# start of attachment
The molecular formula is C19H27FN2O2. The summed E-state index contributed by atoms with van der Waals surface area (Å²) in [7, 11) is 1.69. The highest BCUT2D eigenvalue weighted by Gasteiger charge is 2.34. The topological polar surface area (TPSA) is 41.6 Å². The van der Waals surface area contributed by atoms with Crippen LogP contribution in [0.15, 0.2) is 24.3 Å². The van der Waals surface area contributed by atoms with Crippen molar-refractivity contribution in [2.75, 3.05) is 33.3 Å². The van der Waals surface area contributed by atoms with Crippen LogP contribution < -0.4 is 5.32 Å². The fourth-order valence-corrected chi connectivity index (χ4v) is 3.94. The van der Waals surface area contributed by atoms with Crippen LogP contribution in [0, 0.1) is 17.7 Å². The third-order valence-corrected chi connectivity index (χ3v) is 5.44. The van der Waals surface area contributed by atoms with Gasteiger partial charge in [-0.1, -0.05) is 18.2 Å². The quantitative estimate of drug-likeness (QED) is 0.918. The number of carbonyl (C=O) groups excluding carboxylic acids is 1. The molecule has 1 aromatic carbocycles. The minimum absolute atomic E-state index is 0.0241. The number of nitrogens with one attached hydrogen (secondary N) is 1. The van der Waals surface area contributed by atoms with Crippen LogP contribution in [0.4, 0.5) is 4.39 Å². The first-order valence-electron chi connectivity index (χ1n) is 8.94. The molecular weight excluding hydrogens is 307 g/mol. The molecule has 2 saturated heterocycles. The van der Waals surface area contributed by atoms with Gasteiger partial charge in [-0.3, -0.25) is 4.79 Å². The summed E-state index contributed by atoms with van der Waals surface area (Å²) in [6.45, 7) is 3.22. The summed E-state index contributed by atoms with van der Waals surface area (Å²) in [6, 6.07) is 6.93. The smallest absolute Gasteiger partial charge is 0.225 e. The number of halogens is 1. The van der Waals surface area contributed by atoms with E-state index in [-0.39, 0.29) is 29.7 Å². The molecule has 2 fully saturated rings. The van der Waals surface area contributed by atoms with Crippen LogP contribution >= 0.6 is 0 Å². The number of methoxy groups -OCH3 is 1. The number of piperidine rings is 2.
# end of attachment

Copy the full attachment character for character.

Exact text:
The molecular formula is C19H27FN2O2. The summed E-state index contributed by atoms with van der Waals surface area (Å²) in [7, 11) is 1.69. The highest BCUT2D eigenvalue weighted by Gasteiger charge is 2.34. The topological polar surface area (TPSA) is 41.6 Å². The van der Waals surface area contributed by atoms with Crippen LogP contribution in [0.15, 0.2) is 24.3 Å². The van der Waals surface area contributed by atoms with Crippen molar-refractivity contribution in [2.75, 3.05) is 33.3 Å². The van der Waals surface area contributed by atoms with Crippen LogP contribution < -0.4 is 5.32 Å². The fourth-order valence-corrected chi connectivity index (χ4v) is 3.94. The van der Waals surface area contributed by atoms with Crippen LogP contribution in [0, 0.1) is 17.7 Å². The third-order valence-corrected chi connectivity index (χ3v) is 5.44. The van der Waals surface area contributed by atoms with Gasteiger partial charge in [-0.1, -0.05) is 18.2 Å². The quantitative estimate of drug-likeness (QED) is 0.918. The number of carbonyl (C=O) groups excluding carboxylic acids is 1. The molecule has 1 aromatic carbocycles. The minimum absolute atomic E-state index is 0.0241. The number of nitrogens with one attached hydrogen (secondary N) is 1. The van der Waals surface area contributed by atoms with Crippen LogP contribution in [0.4, 0.5) is 4.39 Å². The first-order valence-electron chi connectivity index (χ1n) is 8.94. The molecular weight excluding hydrogens is 307 g/mol. The molecule has 2 saturated heterocycles. The van der Waals surface area contributed by atoms with Gasteiger partial charge in [-0.3, -0.25) is 4.79 Å². The summed E-state index contributed by atoms with van der Waals surface area (Å²) in [6.45, 7) is 3.22. The summed E-state index contributed by atoms with van der Waals surface area (Å²) in [6, 6.07) is 6.93. The smallest absolute Gasteiger partial charge is 0.225 e. The number of halogens is 1. The van der Waals surface area contributed by atoms with E-state index in [-0.39, 0.29) is 29.7 Å². The molecule has 2 fully saturated rings. The van der Waals surface area contributed by atoms with Crippen LogP contribution >= 0.6 is 0 Å². The number of methoxy groups -OCH3 is 1. The number of piperidine rings is 2.